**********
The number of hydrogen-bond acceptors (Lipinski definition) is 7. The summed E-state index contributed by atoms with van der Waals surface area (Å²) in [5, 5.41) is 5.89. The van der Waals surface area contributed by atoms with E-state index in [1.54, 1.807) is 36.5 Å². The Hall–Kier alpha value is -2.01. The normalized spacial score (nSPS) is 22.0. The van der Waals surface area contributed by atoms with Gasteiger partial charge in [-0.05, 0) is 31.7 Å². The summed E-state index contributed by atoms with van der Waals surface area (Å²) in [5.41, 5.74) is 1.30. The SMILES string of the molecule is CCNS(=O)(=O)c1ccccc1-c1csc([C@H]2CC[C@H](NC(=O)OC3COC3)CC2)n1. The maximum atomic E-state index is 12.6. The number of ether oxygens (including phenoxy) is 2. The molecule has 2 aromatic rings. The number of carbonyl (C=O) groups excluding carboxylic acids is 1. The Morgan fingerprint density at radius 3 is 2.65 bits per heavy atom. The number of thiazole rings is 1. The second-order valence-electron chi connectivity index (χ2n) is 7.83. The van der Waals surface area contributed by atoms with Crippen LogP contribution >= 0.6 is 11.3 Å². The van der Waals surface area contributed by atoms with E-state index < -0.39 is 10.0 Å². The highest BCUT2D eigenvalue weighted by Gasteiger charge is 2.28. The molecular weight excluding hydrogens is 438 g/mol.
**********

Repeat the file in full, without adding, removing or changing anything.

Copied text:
The number of hydrogen-bond acceptors (Lipinski definition) is 7. The summed E-state index contributed by atoms with van der Waals surface area (Å²) in [5, 5.41) is 5.89. The van der Waals surface area contributed by atoms with E-state index in [1.54, 1.807) is 36.5 Å². The Hall–Kier alpha value is -2.01. The normalized spacial score (nSPS) is 22.0. The van der Waals surface area contributed by atoms with Gasteiger partial charge in [-0.05, 0) is 31.7 Å². The summed E-state index contributed by atoms with van der Waals surface area (Å²) in [5.41, 5.74) is 1.30. The SMILES string of the molecule is CCNS(=O)(=O)c1ccccc1-c1csc([C@H]2CC[C@H](NC(=O)OC3COC3)CC2)n1. The maximum atomic E-state index is 12.6. The number of ether oxygens (including phenoxy) is 2. The molecule has 2 aromatic rings. The number of carbonyl (C=O) groups excluding carboxylic acids is 1. The Morgan fingerprint density at radius 3 is 2.65 bits per heavy atom. The number of thiazole rings is 1. The second-order valence-electron chi connectivity index (χ2n) is 7.83. The van der Waals surface area contributed by atoms with Crippen LogP contribution >= 0.6 is 11.3 Å². The van der Waals surface area contributed by atoms with E-state index < -0.39 is 10.0 Å². The highest BCUT2D eigenvalue weighted by Gasteiger charge is 2.28. The molecular weight excluding hydrogens is 438 g/mol.